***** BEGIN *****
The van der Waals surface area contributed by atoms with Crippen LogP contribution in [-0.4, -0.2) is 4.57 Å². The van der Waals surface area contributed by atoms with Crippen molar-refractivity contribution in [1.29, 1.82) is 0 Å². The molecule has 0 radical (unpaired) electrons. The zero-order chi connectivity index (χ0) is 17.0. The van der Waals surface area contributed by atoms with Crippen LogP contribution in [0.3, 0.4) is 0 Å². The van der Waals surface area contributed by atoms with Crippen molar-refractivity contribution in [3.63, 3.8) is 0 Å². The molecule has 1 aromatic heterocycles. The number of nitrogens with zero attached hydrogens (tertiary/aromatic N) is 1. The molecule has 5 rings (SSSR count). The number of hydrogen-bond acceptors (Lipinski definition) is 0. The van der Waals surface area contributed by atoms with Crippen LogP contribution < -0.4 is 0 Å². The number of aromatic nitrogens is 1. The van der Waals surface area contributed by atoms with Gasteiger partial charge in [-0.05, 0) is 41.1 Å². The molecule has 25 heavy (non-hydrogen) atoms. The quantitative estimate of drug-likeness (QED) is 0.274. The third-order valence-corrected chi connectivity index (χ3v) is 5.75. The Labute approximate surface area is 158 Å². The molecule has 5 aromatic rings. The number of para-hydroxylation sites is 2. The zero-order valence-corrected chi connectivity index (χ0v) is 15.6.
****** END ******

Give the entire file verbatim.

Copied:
The van der Waals surface area contributed by atoms with Crippen LogP contribution in [-0.4, -0.2) is 4.57 Å². The van der Waals surface area contributed by atoms with Crippen molar-refractivity contribution in [1.29, 1.82) is 0 Å². The molecule has 0 radical (unpaired) electrons. The zero-order chi connectivity index (χ0) is 17.0. The van der Waals surface area contributed by atoms with Crippen LogP contribution in [0.3, 0.4) is 0 Å². The van der Waals surface area contributed by atoms with Crippen molar-refractivity contribution in [3.63, 3.8) is 0 Å². The molecule has 1 aromatic heterocycles. The number of nitrogens with zero attached hydrogens (tertiary/aromatic N) is 1. The molecule has 5 rings (SSSR count). The number of hydrogen-bond acceptors (Lipinski definition) is 0. The van der Waals surface area contributed by atoms with Crippen LogP contribution < -0.4 is 0 Å². The number of aromatic nitrogens is 1. The van der Waals surface area contributed by atoms with Gasteiger partial charge in [-0.05, 0) is 41.1 Å². The molecule has 25 heavy (non-hydrogen) atoms. The quantitative estimate of drug-likeness (QED) is 0.274. The third-order valence-corrected chi connectivity index (χ3v) is 5.75. The Labute approximate surface area is 158 Å². The molecule has 5 aromatic rings. The number of para-hydroxylation sites is 2. The zero-order valence-corrected chi connectivity index (χ0v) is 15.6.